The Western Wall

One of the questions that I’ve been asked most often since we returned from Israel is “Did you go to the Wailing Wall?” Yes, we did and it was quite an adventure, but before I tell that story, there are some misconceptions to clear up. First of all, while in Israel, we never heard it referred to as the “Wailing” Wall. That term isn’t used by the Jews. It is the Western Wall. Where the term, Wailing Wall, came from is uncertain, but it probably referred to the weeping of the Jews over the destruction of their temple.

I had always understood that the so-called Wailing Wall was the only remaining piece of the ancient temple and for that reason it had been set aside as a holy place of prayer. Not so! It is actually a relatively small segment of a much longer retaining wall that was originally built as part of the expansion of the second Jewish temple by Herod the Great. Although other parts of the retaining walls remain, this particular segment is closest to the location of the Holy of Holies, the inner sanctuary of the temple where God promised that His presence would reside. For that reason, it is considered by the Jews to be the holiest place to pray. (Leviticus 16:2)

While the visible portion of the Western Wall is approximately 60 metres in length, the majority of it has spent centuries hidden underground. It is only in recent years that excavation of the Western Wall Tunnels has allowed access to a further 485 metres extending beneath the Old City of Jerusalem. Entrance to the tunnels is limited to tour groups and must be booked months in advance.

This is where our story begins. Our group had a 5:45 pm appointment on January 28th. We left our hotel with plenty of time to spare, but as we neared our destination we found ourselves caught in traffic that was completely backed up along a narrow, crowded street. It wasn’t going anywhere! As minutes ticked by, it was obvious that we would miss our appointment if we didn’t do something, but what do you do with a tour bus caught in such a jam? Our trusty guide, Shimon, jumped off the bus and gave directions while Jimmy, our amazing driver, turned the bus around in a space that I probably couldn’t have turned our SUV! When we finally arrived by an alternate route, we discovered why the traffic was so heavy. The entrance plaza was filled with hundreds of people there for an Israeli Defense Forces swearing in ceremony during which new recruits receive their weapon and a Jewish Bible.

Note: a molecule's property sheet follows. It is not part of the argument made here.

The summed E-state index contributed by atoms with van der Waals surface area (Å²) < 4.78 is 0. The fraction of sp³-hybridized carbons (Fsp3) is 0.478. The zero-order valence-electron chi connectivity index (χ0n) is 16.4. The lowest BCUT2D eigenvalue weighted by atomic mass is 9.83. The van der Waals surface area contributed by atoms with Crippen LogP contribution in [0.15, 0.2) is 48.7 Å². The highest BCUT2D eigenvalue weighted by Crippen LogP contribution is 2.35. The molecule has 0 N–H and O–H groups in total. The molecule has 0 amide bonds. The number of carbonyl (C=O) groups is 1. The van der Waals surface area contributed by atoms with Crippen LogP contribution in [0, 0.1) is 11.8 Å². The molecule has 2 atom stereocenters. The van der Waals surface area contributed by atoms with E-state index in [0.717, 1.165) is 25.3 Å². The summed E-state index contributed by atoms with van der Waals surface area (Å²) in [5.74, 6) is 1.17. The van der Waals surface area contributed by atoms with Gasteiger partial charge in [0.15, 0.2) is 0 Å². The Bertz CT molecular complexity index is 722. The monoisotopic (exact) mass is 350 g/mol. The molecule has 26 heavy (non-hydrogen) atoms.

During our exploration of the tunnels we saw the biggest stone in the Western Wall. With a length of 13.6 metres, a height of 3 metres and an estimated width of between 3.5 and 4.5 metres, it is estimated to weigh approximately 570 to 600 tons! How it was moved into place without the use of modern machinery is a mystery. We also walked a section of the Herodian road which ran alongside the Temple Mount, stepping on worn stones that our Saviour undoubtably walked upon.

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Our feet on the Herodian road

By the time we emerged from the tunnels, the swearing in ceremony was over and we wound our way through the jubilant crowd who were busy congratulating and taking pictures of their young soldiers. The segment of the wall designated for prayer is separated into a section for men and one for women. The seven women in our group formed a human chain as we made our way through the crowd so that we wouldn’t become separated from one another! We each spent a few minutes praying at the wall before rejoining the guys and heading back to our hotel.

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Women at the Western Wall

Some in our group said that they felt the presence of God in a special way at the wall. I don’t want to question anyone else’s experience, but personally, I didn’t feel any closer to Him there than I do in many other places. I am so thankful that we serve a God who is with us wherever we are and that we don’t need a temple to experience His presence!

Jesus said, “I tell you that one greater than the temple is here.”  Matthew 12:6

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3 thoughts on “The Western Wall

  1. Pingback: Exploring ancient Jerusalem | Following Augustine

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